At the conclusion of its January policy meeting, the Federal Open Market Committee strongly signaled that it will undertake its first, post-covid increase of the federal funds rate in March. The Fed is tightening monetary policy in response to the highest inflation readings in nearly 40 years. These inflationary pressures have increased both consumer costs and businesses input costs, including those faced by the residential construction sector.
Today’s policy announcement noted clearly:
With inflation well above 2 percent and a strong labor market, the Committee expects it will soon be appropriate to raise the target range for the federal funds rate.
Housing market stakeholders should be prepared for four 25 basis point federal funds rate increases over the course of 2022. It is possible that the first rate hike could be larger than 25 basis points, given the current overshoot of inflation. However, while possible, this seems less likely than not given the more preferred, orderly approach the Fed has been telegraphing for moving from accommodative monetary policy to tighter, anti-inflationary policy.
Additionally, the Fed will reverse course from quantitative easing to balance sheet reduction. The Fed’s announcement today indicates that bond purchases, including mortgage-backed securities, will end in March. Balance sheet reduction should begin after the first rate hike, perhaps late Summer or early Fall. How large this balance sheet reduction will be is uncertain. The Fed currently holds approximately $9 trillion in financial assets, the previous purchase of which has held long-term interest rates lower than they otherwise would have been.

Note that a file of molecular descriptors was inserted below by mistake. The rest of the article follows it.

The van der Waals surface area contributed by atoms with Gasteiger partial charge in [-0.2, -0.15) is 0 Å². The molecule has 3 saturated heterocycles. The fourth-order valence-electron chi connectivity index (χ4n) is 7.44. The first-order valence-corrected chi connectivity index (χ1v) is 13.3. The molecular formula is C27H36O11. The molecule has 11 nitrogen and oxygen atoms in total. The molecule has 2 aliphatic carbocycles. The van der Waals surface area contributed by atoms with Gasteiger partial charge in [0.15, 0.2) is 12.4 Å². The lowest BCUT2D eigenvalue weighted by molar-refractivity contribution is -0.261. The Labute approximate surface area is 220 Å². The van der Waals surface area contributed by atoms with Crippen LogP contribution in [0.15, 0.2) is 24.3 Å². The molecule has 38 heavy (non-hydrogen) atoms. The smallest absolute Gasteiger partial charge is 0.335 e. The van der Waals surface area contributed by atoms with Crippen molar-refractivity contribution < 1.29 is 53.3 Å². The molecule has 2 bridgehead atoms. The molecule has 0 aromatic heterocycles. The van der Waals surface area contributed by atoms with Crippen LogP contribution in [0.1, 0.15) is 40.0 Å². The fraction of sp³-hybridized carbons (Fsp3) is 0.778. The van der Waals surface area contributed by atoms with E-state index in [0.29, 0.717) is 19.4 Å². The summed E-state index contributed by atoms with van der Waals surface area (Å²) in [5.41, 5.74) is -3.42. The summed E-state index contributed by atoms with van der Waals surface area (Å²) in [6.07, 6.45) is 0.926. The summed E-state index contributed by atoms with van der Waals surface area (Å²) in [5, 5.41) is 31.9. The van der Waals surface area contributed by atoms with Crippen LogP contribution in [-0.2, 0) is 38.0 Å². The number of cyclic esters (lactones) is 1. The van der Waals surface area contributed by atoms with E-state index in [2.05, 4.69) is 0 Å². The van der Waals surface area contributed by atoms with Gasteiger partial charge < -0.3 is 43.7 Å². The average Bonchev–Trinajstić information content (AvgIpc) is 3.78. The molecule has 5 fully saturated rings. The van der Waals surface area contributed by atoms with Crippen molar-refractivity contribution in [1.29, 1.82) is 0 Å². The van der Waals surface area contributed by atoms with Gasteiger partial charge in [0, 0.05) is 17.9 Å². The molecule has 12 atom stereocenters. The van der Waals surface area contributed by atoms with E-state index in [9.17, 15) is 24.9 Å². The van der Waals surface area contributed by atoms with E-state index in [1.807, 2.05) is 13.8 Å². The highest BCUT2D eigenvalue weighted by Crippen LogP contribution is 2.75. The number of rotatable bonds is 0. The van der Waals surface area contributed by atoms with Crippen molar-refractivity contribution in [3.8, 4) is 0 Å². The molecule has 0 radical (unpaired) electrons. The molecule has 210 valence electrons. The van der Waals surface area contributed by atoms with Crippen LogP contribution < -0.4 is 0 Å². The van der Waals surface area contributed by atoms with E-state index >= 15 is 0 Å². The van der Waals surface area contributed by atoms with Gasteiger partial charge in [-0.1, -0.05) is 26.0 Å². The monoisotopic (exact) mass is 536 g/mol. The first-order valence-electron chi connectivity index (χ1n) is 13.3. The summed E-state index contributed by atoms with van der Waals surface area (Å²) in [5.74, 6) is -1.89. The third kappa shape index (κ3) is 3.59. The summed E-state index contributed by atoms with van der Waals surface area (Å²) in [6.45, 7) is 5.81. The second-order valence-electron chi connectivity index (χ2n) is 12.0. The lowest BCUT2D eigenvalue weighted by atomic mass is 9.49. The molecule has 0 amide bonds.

It is important to note that there is not a direct connection between federal fund rate hikes and changes in long-term interest rates. Indeed, during the last tightening cycle, the federal funds target rate increased from November 2015 (with a top rate of just 0.25%) to November 2018 (2.5%), a 225 basis point expansion. However, during this time mortgage interest rates increased by a proportionately smaller amount, rising from approximately 3.9% to just under 4.9%.
Nonetheless, the ongoing policy pivot will yield successively higher interest rates in 2022 due to tighter monetary policy. This change will reduce housing affordability and again emphasizes the need for policymakers to enact solutions to fix the nation’s supply-chains. With respect to this item, a contrarian take on monetary policy would point out that higher interest rates will not solve ongoing production and logistical challenges for supply-chains. In fact, higher rates could make them worse and continue to yield higher costs for the economy. Thus, monetary policy is not the only way to fight inflation.